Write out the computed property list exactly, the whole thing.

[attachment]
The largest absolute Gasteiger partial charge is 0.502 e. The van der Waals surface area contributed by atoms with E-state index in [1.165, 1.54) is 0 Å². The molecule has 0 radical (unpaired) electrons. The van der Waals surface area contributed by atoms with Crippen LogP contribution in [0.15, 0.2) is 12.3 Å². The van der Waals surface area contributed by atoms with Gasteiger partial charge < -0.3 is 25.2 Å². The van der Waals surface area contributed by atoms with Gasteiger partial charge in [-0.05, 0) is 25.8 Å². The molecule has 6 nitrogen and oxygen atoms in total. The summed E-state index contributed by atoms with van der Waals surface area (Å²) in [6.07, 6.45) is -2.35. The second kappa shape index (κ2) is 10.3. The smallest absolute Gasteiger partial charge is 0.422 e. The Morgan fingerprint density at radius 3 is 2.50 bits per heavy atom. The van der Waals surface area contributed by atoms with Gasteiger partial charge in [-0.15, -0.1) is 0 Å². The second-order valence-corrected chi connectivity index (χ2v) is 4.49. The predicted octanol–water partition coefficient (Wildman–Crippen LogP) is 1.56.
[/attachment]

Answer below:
The largest absolute Gasteiger partial charge is 0.502 e. The van der Waals surface area contributed by atoms with E-state index in [1.165, 1.54) is 0 Å². The molecule has 0 radical (unpaired) electrons. The van der Waals surface area contributed by atoms with Crippen LogP contribution in [0.15, 0.2) is 12.3 Å². The van der Waals surface area contributed by atoms with Gasteiger partial charge < -0.3 is 25.2 Å². The van der Waals surface area contributed by atoms with Gasteiger partial charge in [-0.05, 0) is 25.8 Å². The molecule has 6 nitrogen and oxygen atoms in total. The summed E-state index contributed by atoms with van der Waals surface area (Å²) in [6.07, 6.45) is -2.35. The second kappa shape index (κ2) is 10.3. The smallest absolute Gasteiger partial charge is 0.422 e. The Morgan fingerprint density at radius 3 is 2.50 bits per heavy atom. The van der Waals surface area contributed by atoms with Gasteiger partial charge in [-0.15, -0.1) is 0 Å². The second-order valence-corrected chi connectivity index (χ2v) is 4.49. The predicted octanol–water partition coefficient (Wildman–Crippen LogP) is 1.56.